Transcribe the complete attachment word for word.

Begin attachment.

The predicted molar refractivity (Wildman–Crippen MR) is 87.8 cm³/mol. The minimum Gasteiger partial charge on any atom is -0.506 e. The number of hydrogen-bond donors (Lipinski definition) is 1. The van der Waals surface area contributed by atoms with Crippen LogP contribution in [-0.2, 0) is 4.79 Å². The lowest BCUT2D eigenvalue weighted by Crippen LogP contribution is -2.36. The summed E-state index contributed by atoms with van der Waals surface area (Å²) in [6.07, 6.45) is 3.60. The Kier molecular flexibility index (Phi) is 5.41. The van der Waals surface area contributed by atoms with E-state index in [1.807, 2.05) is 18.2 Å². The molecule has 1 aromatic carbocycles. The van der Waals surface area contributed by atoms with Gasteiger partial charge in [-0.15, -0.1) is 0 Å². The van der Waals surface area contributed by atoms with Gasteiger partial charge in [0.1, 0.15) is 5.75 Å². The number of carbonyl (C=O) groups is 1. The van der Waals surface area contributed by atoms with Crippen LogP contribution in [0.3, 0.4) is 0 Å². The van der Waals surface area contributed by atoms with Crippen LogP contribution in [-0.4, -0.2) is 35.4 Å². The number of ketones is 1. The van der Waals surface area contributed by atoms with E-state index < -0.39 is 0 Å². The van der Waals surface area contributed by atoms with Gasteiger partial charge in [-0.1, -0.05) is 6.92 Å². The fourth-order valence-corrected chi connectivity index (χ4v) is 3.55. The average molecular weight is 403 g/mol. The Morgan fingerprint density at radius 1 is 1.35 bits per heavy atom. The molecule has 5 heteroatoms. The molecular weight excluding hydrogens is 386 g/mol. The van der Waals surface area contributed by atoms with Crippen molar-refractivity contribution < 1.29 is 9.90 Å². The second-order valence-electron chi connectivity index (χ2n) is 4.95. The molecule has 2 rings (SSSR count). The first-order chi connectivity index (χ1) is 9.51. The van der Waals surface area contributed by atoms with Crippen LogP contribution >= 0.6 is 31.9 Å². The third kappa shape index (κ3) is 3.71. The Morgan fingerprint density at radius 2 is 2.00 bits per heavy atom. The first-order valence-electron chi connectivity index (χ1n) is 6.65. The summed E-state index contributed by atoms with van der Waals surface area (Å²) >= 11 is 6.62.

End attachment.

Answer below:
The predicted molar refractivity (Wildman–Crippen MR) is 87.8 cm³/mol. The minimum Gasteiger partial charge on any atom is -0.506 e. The number of hydrogen-bond donors (Lipinski definition) is 1. The van der Waals surface area contributed by atoms with Crippen LogP contribution in [-0.2, 0) is 4.79 Å². The lowest BCUT2D eigenvalue weighted by Crippen LogP contribution is -2.36. The summed E-state index contributed by atoms with van der Waals surface area (Å²) in [6.07, 6.45) is 3.60. The Kier molecular flexibility index (Phi) is 5.41. The van der Waals surface area contributed by atoms with E-state index in [1.807, 2.05) is 18.2 Å². The molecule has 1 aromatic carbocycles. The van der Waals surface area contributed by atoms with Gasteiger partial charge in [-0.15, -0.1) is 0 Å². The van der Waals surface area contributed by atoms with Gasteiger partial charge in [0.1, 0.15) is 5.75 Å². The number of carbonyl (C=O) groups is 1. The van der Waals surface area contributed by atoms with Crippen LogP contribution in [0.3, 0.4) is 0 Å². The van der Waals surface area contributed by atoms with Crippen LogP contribution in [-0.4, -0.2) is 35.4 Å². The number of ketones is 1. The van der Waals surface area contributed by atoms with E-state index < -0.39 is 0 Å². The van der Waals surface area contributed by atoms with Gasteiger partial charge in [-0.1, -0.05) is 6.92 Å². The fourth-order valence-corrected chi connectivity index (χ4v) is 3.55. The average molecular weight is 403 g/mol. The Morgan fingerprint density at radius 1 is 1.35 bits per heavy atom. The molecule has 5 heteroatoms. The molecular weight excluding hydrogens is 386 g/mol. The van der Waals surface area contributed by atoms with Crippen molar-refractivity contribution < 1.29 is 9.90 Å². The second-order valence-electron chi connectivity index (χ2n) is 4.95. The molecule has 2 rings (SSSR count). The first-order chi connectivity index (χ1) is 9.51. The van der Waals surface area contributed by atoms with Crippen LogP contribution >= 0.6 is 31.9 Å². The third kappa shape index (κ3) is 3.71. The Morgan fingerprint density at radius 2 is 2.00 bits per heavy atom. The first-order valence-electron chi connectivity index (χ1n) is 6.65. The summed E-state index contributed by atoms with van der Waals surface area (Å²) >= 11 is 6.62.